10. The article or system of claim 6, wherein the article comprises a p-n
homojunction structure in a light emitting diode configuration.
FIELD OF THE INVENTION
This invention pertains to the field of optical devices, including
optoelectronic devices that utilize spontaneous or stimulated emission of
BACKGROUND OF THE INVENTION
It has long been recognized that it would be highly desirable to have
available Si-based lasers, LEDs or optical amplifiers, since availability
of these devices would greatly ease the difficulty of integrating optical
and electronic functions on a single chip. Furthermore, the high thermal
conductivity of Si could result in operational advantages. However, up to
now efforts to obtain Si-based LEDs, lasers or amplifiers, especially such
devices that operate at commercially interesting wavelengths (e.g., about
1.3 or 1.5 .mu.m) have not been successful.
H. Ennen et al. [Applied Physics Letters, Vol. 43, page 943 (1983)] pointed
out the potential of rare earth (RE) ions in a semiconductor matrix for
the development of LED's and lasers. Erbium (Er) is a promising candidate
because it shows luminescence in Si at about 1.54 .mu.m, a wavelength of
interest for, inter alia, optical fiber communications. See, for instance,
H. Ennen et al., Applied Physics Letters, Vol. 46, page 381 (1985).
Recently it was observed that the presence of oxygen in Er-doped Si
results in increased Er photoluminescence, [P. M. Favennec et al.,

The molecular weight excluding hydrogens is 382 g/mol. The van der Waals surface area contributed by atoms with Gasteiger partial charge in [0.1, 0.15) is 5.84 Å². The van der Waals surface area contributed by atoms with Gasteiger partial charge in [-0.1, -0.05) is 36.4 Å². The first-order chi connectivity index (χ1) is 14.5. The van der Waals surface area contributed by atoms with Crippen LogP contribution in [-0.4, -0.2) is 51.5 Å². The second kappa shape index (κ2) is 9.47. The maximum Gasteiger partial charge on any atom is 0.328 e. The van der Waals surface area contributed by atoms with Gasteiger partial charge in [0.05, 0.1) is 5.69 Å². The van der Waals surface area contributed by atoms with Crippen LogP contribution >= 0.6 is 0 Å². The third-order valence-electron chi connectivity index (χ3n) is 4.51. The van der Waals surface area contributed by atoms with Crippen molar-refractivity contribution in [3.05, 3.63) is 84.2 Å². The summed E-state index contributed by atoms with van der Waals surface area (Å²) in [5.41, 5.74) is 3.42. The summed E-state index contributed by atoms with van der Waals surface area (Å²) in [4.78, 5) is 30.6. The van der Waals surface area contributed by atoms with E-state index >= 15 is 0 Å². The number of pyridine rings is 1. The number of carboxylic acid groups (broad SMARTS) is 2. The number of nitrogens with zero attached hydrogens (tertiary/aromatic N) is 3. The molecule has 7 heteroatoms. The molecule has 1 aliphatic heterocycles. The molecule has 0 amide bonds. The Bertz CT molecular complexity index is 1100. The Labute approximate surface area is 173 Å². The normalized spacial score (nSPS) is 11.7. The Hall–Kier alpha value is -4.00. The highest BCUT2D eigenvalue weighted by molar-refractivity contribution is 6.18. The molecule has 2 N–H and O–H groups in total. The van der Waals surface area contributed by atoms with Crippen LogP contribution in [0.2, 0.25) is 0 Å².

Japanese Journal of Applied Physics, Vol. 29, page L524, (1990)]. In these
studies Er was introduced into Si by implantation, either during MBE
growth or in the as-grown substrate. Further background material can be
found in U.S. patent application Ser. No. 07/579,118, filed Sept. 7, 1990
for G. E. Blonder et al., now U.S. Pat. No. 5,039,190, incorporated herein
However, despite intense effort and some resultant progress, the art has
not yet succeeded in the quest for a Si-based RE-doped LED, laser or
optical amplifier, at least in part due to the fact that the observed
luminescence is too weak to support such a device. Thus, it would be of
substantial interest to discover means for increasing the luminescence
from RE-doped Si beyond what can be obtained by the incorporation of
oxygen into the Si. This application discloses such means.
SUMMARY OF THE INVENTION
In a broad aspect the invention is an article or a system that comprises an
optical device, typically a device that utilizes stimulated emission
(i.e., a laser or amplifier), but not excluding a light emitting diode
(LED). The device according to the invention comprises rare earth
(preferably Er, Pr and/or Nd)-doped Si-based planar means adapted for